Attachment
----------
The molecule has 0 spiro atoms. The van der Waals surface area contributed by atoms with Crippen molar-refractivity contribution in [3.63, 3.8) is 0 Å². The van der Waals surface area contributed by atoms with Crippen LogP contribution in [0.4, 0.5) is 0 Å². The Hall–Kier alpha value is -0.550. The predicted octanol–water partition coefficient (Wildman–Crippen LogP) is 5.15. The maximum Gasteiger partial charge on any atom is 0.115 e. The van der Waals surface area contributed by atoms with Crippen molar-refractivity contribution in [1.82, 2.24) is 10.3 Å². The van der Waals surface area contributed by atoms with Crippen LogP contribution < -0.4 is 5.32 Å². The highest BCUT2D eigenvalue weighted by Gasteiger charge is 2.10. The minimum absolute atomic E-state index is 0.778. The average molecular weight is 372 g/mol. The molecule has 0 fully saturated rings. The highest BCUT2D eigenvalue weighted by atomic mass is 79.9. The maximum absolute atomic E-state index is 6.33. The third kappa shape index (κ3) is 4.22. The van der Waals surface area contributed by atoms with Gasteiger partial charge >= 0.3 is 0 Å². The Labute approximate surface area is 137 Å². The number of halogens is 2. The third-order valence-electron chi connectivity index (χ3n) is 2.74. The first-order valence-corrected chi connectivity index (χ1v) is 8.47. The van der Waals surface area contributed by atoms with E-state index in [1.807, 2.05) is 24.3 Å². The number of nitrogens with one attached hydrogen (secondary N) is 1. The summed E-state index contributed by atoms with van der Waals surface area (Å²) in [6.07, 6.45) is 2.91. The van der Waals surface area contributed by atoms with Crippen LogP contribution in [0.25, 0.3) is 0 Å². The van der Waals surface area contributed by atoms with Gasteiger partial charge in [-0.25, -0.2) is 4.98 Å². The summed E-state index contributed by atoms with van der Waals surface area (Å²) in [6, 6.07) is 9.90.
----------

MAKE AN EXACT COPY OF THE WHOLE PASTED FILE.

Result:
The molecule has 0 spiro atoms. The van der Waals surface area contributed by atoms with Crippen molar-refractivity contribution in [3.63, 3.8) is 0 Å². The van der Waals surface area contributed by atoms with Crippen LogP contribution in [0.4, 0.5) is 0 Å². The Hall–Kier alpha value is -0.550. The predicted octanol–water partition coefficient (Wildman–Crippen LogP) is 5.15. The maximum Gasteiger partial charge on any atom is 0.115 e. The van der Waals surface area contributed by atoms with Crippen molar-refractivity contribution in [1.82, 2.24) is 10.3 Å². The van der Waals surface area contributed by atoms with Crippen LogP contribution < -0.4 is 5.32 Å². The highest BCUT2D eigenvalue weighted by Gasteiger charge is 2.10. The minimum absolute atomic E-state index is 0.778. The average molecular weight is 372 g/mol. The molecule has 0 fully saturated rings. The highest BCUT2D eigenvalue weighted by atomic mass is 79.9. The maximum absolute atomic E-state index is 6.33. The third kappa shape index (κ3) is 4.22. The van der Waals surface area contributed by atoms with Gasteiger partial charge >= 0.3 is 0 Å². The Labute approximate surface area is 137 Å². The number of halogens is 2. The third-order valence-electron chi connectivity index (χ3n) is 2.74. The first-order valence-corrected chi connectivity index (χ1v) is 8.47. The van der Waals surface area contributed by atoms with E-state index in [1.807, 2.05) is 24.3 Å². The number of nitrogens with one attached hydrogen (secondary N) is 1. The summed E-state index contributed by atoms with van der Waals surface area (Å²) in [6.07, 6.45) is 2.91. The van der Waals surface area contributed by atoms with Crippen LogP contribution in [0.25, 0.3) is 0 Å². The van der Waals surface area contributed by atoms with Gasteiger partial charge in [-0.25, -0.2) is 4.98 Å². The summed E-state index contributed by atoms with van der Waals surface area (Å²) in [6, 6.07) is 9.90.